Even though Chrysler’s recent products in my eyes, save for the SRT-series of vehicles, have been lackluster, there’s no doubt in my mind that the major corporation from Detroit are certainly making an effort. The wonderful new Dodge Dart is a good albeit late example of Dodge competing in the current automotive landscape. This week, Dodge handed me the keys to the 2013 Dodge Charger SXT AWD “Plus” with all-wheel-drive and I’ll let you know if it is worth your consideration.
The styling on the new 2013 Dodge Charger SXT AWD is certainly powerful and most people I came across tended to like it. In fact, I had a young woman approach me in my work parking lot just to say, “Nice car!” The car has an overall presence on the road that most other sedans cannot compete with. I personally do not like the look of the car, and that was made worse as our car had a red exterior with a tacky red leather interior. In my eyes, a modern American sedan should look a lot more like the upcoming 2014 Chevrolet Impala.
Dodge has moved forward in leaps and bounds when it comes to interior design and comfort. Gone is the ugly old ubiquitous dash that could be found on almost all of Dodge’s products. The new dash on the car is dominated by an 8.4-inch touch screen interface that controls essentially all the interior functions. The touchscreen is more responsive than that of other manufacturers and very simple to use. However the touchscreen suffers from the same problems as many other interiors that rely solely on a screen, there is an annoying lack of physical buttons. For example, the seat heaters, which do work very well, can only be turned on or off via their own menu on the touch screen which in practice is awkward and dangerous. That being said, said seat heaters can be set to automatically turn on whenever the car is remote started, which is a neat feature. As well, unlike Ford’s MyFordTouch or Cadillac’s new “CUE”, the Dodge does have a few strategically placed buttons/knobs for simple and commonly used tasks, such as volume control, fan speed, and temperature setting.
The more time I spent in the car, the more I noticed a fundamental lack of detail from the designers/engineers. For instance, the fuel filler door release is located out of sight when sitting in the car; it is located toward the rear of the driver door’s floor level storage bay, only accessible once the door is opened. This might seem like a small deal to some, and it is, but it shows a lack of thoughtfulness on how the driver and car work together. Although, the lack of a physical fuel filler cap is welcomed. Overall interior comfort and material quality have improved drastically but are still one step behind the Japanese. Where the Charger excels though, is in the department of interior space; this vehicle is absolutely massive and offers interior space than can only be supplanted by much more expensive German behemoths. It really does feel just as comfortable as an S-Class in terms of room.
Performance is this vehicle’s trump card. The 2013 Charger SXT comes equipped with a 3.6L Pentastar V6 which pushes out an impressive 292 hp. For those power-hungry consumers amongst us, 5.7L and 6.4L HEMI V8 motors are available that produce 370 and 470 hp, respectively. The V6 engine also comes mated as standard to an 8-speed transmission, and yes you did read that correctly, 8-speed. A 292 hp V6 with an 8-speed transmission is something I would expect to read about in a BMW catalogue, and for that I must give kudos to Dodge. All the purists will also love the fact that this car is only available in RWD and AWD configurations, which is a distinct advantage over its front-wheel-drive competitors. Fuel economy is also noticeably better with the new transmission. A road trip from Toronto to Belleville, ON and back yielded me a phenomenal 7.2L/100km average. Combined driving over the week was a very respectable 9.2L/100km.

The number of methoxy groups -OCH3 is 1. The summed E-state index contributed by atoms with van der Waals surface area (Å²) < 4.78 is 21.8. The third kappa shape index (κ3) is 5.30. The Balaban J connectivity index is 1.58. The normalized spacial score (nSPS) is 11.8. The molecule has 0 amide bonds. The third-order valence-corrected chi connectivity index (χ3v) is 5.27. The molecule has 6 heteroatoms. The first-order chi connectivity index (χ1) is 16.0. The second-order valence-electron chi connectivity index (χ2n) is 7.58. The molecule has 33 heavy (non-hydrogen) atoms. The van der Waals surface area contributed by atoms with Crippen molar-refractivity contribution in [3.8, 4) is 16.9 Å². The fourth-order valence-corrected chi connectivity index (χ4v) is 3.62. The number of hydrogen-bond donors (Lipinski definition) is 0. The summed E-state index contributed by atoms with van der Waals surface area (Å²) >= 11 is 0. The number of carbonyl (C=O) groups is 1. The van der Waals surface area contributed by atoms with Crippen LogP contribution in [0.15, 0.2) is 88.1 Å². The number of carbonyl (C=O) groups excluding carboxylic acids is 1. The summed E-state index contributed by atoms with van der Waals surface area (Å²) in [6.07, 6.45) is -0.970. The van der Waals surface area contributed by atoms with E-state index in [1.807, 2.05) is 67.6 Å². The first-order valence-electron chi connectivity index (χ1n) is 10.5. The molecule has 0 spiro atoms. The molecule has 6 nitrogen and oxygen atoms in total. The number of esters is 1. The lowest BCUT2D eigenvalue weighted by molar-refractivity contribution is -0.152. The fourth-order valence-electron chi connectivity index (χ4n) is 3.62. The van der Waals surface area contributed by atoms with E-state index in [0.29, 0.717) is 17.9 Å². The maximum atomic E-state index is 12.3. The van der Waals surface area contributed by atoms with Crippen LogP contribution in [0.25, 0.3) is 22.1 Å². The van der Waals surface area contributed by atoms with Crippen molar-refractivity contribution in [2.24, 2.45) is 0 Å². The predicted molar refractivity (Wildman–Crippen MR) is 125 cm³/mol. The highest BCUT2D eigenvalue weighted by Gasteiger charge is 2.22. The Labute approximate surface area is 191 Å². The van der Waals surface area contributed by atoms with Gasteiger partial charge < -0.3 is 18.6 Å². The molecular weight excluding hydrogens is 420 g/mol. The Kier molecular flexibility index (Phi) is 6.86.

The suspension also gives the driver the confidence to have a little fun in the corners, but make no mistake, this is not an M5. What kills the enjoyment in this car is the overwhelming mass, the car is just too large and heavy. This car is good to drive, but I can’t help but feel that Dodge could have made a much better vehicle if they wanted to. That statement in a way sums up the whole vehicle, its good, but could be better. I will say though, I like it a lot more than the current Taurus. Where the Ford comes in as bland, the Charger has character.
When were you last excited about a Chrysler product that was made for the masses? For me personally, that would be all way back in 2004 with the announcement of the original Chrysler 300. That was nearly a decade ago, and that is exactly what Chrysler needs to get back to. While Ford has set a new benchmark with its Focus and Fusion lineups and General Motors is taking the industry by storm with the amazing Cadillac ATS, Chrysler appears to be nothing more than an ‘innocent’ bystander. After we’ve seen the sheer level of potential available from Chrysler with the original 2006 model of the Charger, why should we settle? Despite the fact that the automotive industry has undergone a revolution, this new Dodge Charger is just another example of Chrysler’s old evolutionary path. The Charger is not bad car by any means, other than the incredible 8-speed automatic, it seems to lack in innovation. For a family opposed to minivans though, with up to two kids indulging in sports and other activities, it’s hard to find a better overall deal than the Charger. Plus, with the good old American V8, Dad can smoke the other parents’ Altimas and Siennas.
2013 Dodge Charger SXT AWD Gallery